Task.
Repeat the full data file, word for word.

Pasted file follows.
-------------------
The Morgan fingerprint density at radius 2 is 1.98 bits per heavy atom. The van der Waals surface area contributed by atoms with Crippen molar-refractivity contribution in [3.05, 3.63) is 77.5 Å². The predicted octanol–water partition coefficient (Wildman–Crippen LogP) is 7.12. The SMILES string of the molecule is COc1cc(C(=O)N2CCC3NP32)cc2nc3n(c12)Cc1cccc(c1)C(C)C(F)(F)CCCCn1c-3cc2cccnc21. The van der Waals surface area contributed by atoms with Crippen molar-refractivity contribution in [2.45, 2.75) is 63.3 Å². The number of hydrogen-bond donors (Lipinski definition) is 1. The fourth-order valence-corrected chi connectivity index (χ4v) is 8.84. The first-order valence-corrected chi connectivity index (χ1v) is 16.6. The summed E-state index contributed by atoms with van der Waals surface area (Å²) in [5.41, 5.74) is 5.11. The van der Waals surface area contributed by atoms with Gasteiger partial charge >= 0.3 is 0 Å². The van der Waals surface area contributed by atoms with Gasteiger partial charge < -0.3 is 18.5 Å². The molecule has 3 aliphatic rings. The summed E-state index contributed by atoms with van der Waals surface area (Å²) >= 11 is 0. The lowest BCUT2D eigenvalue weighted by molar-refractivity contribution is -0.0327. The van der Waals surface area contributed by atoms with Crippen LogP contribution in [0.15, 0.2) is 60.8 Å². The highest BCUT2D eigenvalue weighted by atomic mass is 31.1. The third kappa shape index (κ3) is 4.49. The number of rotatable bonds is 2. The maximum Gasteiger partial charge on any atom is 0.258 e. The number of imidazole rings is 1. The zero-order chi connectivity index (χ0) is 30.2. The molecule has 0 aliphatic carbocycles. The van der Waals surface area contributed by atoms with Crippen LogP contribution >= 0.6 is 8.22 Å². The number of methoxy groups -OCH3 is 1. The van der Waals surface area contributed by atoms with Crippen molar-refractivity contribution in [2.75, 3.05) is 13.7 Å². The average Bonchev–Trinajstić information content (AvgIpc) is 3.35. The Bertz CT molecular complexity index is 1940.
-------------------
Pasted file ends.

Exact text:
The Morgan fingerprint density at radius 2 is 1.98 bits per heavy atom. The van der Waals surface area contributed by atoms with Crippen molar-refractivity contribution in [3.05, 3.63) is 77.5 Å². The predicted octanol–water partition coefficient (Wildman–Crippen LogP) is 7.12. The SMILES string of the molecule is COc1cc(C(=O)N2CCC3NP32)cc2nc3n(c12)Cc1cccc(c1)C(C)C(F)(F)CCCCn1c-3cc2cccnc21. The van der Waals surface area contributed by atoms with Crippen molar-refractivity contribution in [2.45, 2.75) is 63.3 Å². The number of hydrogen-bond donors (Lipinski definition) is 1. The fourth-order valence-corrected chi connectivity index (χ4v) is 8.84. The first-order valence-corrected chi connectivity index (χ1v) is 16.6. The summed E-state index contributed by atoms with van der Waals surface area (Å²) in [5.41, 5.74) is 5.11. The van der Waals surface area contributed by atoms with Gasteiger partial charge >= 0.3 is 0 Å². The van der Waals surface area contributed by atoms with Gasteiger partial charge < -0.3 is 18.5 Å². The molecule has 3 aliphatic rings. The summed E-state index contributed by atoms with van der Waals surface area (Å²) >= 11 is 0. The lowest BCUT2D eigenvalue weighted by molar-refractivity contribution is -0.0327. The van der Waals surface area contributed by atoms with Crippen LogP contribution in [0.15, 0.2) is 60.8 Å². The highest BCUT2D eigenvalue weighted by atomic mass is 31.1. The third kappa shape index (κ3) is 4.49. The number of rotatable bonds is 2. The maximum Gasteiger partial charge on any atom is 0.258 e. The number of imidazole rings is 1. The zero-order chi connectivity index (χ0) is 30.2. The molecule has 0 aliphatic carbocycles. The van der Waals surface area contributed by atoms with Crippen LogP contribution >= 0.6 is 8.22 Å². The number of methoxy groups -OCH3 is 1. The van der Waals surface area contributed by atoms with Crippen molar-refractivity contribution in [2.75, 3.05) is 13.7 Å². The average Bonchev–Trinajstić information content (AvgIpc) is 3.35. The Bertz CT molecular complexity index is 1940.